Find out more about shop insurance, what it covers and whether your commercial property is protected against dangers including flooding.
If you own a shop, you'll need to get the right business insurance for your needs.
Regardless of whether you're a running retailer, own an eyewear emporium or have an outerwear outlet, you'll need business insurance to protect your shop and your stock.
Shops can be threatened by a number of perils, from theft to flooding, which makes insurance essential.
Find out more about shop insurance and what elements of cover - and what levels - your business might need.
Shop insurance can be tailored to cover your businesses specific risks, but there are a few core elements to a shop insurance policy.
Running a shop means customers, which also means the need for public liability insurance.
This isn't a legal requirement, but in the event a customer or third party is injury or their property is damaged while on your premises, it'll be invaluable.
If a customer makes a claim, public liability will cover the cost of compensation and legal fees.
If you offer advice or expertise from your shop, you may need professional indemnity cover.
In the event a product you manufacture causes an injury or illness, product liability insurance will cover you.
If your shop has to close due to damage caused by flooding or illness, business interruption will help to cover the loss of income you might suffer during that period as well as costs like rent.
If you own your shop and need buildings insurance, you may be able to include cover for your premises within a business insurance policy.
If you rent your business, your landlord is responsible for buildings cover.
Business contents covers the interior of your shop, from fixtures and fittings to your equipment and any furniture.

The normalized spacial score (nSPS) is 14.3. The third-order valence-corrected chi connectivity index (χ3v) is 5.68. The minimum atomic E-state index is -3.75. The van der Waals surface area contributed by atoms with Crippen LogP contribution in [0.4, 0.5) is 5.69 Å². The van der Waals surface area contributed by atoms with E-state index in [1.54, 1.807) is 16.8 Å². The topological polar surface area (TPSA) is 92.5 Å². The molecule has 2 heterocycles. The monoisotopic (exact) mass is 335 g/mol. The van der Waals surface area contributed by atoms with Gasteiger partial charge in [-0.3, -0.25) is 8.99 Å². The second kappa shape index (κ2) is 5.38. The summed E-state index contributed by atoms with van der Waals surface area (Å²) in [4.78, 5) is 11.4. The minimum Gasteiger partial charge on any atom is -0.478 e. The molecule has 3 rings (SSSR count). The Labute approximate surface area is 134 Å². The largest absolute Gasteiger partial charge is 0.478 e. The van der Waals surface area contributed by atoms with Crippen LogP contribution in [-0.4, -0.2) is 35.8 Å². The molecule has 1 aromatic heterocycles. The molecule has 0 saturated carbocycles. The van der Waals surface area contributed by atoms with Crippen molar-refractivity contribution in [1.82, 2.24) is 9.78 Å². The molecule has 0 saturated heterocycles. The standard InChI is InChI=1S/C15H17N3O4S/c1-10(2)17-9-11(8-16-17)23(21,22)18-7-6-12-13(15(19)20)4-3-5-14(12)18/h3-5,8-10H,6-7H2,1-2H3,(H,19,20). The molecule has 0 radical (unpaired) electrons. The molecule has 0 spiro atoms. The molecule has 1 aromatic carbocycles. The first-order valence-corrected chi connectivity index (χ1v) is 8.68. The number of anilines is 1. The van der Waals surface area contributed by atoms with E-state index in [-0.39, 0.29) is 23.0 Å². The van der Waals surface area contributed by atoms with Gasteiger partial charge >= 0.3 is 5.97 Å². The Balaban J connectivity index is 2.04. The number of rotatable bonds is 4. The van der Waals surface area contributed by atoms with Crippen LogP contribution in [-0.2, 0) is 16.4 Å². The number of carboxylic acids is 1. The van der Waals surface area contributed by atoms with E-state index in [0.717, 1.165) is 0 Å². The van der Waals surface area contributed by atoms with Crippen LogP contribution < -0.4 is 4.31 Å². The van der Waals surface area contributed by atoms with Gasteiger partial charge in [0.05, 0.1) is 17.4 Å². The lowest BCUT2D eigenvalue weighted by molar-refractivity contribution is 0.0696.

Most shop owners store at least some of their stock in the premises itself, and there's a risk it can be stolen or damaged through fire or flooding.
Stock insurance will protect your store up to a certain amount, so that your cash flow or the future of your business isn't put in jeopardy.
Check your business insurance policy to make sure that the value of the stock protected is enough for your needs, and look into whether your policy allows you to increase the value covered around certain dates such as Christmas.
Stock must be insured for its trade price, and not for profit.
If you sell high-value items such as jewellery or fine art, these might also be excluded from your policy - read the terms and conditions beforehand.
Some events - such as flooding - may also be excluded from cover, so make sure you read your policy if you're at risk.
Accidental damage can cover a wide range of situations , and it may not be included as standard under your shop's insurance policy.
If your shop is at risk of flooding or in an area that has previously experienced flooding, business insurance may be more expensive or difficult to get.
Flood Re helps make affordable home insurance available for those at risk of flooding, but it doesn't extend to businesses.
While Flood Re came into effect for residential homeowners in April 2016, the scheme doesn't include business insurance for work premises that are at risk of flooding.
According to a July 2015 report† by the Federation of Small Businesses (FSB) around 75,000 smaller businesses at risk of flooding have struggled to get insurance. Another 50,000 have been refused flood cover, according to the FSB.
Buildings insurance pays for damage caused by flooding and if you own a commercial property you should cover it for the full cost of rebuilding.
You will also need to ensure you have contents insurance to cover the cost of stock and fixtures and fittings.
Whether you're a small one-man band working via eBay or Etsy or run an international e-commerce company, you can get cover tailored to your activities.
Online shop insurance covers many of the same issues as physical shop insurance, but if you have a home-based business you may be covered by your home insurance - check your policy to find out.
Business insurance for shops can include many of the above elements, so consider combining them all in one policy.
Check that the levels of cover offered by the policy are sufficient for your needs, especially when it comes to cover for stock, accidental damage or theft.
Remember, when comparing business insurance that the cheapest isn't necessarily the right product for your needs - cheap cover may mean important elements like flooding cover are excluded.
When you compare business insurance with Gocompare.com, you'll have the option to purchase online and/or speak to a specialist in a UK-based call centre if you need further guidance.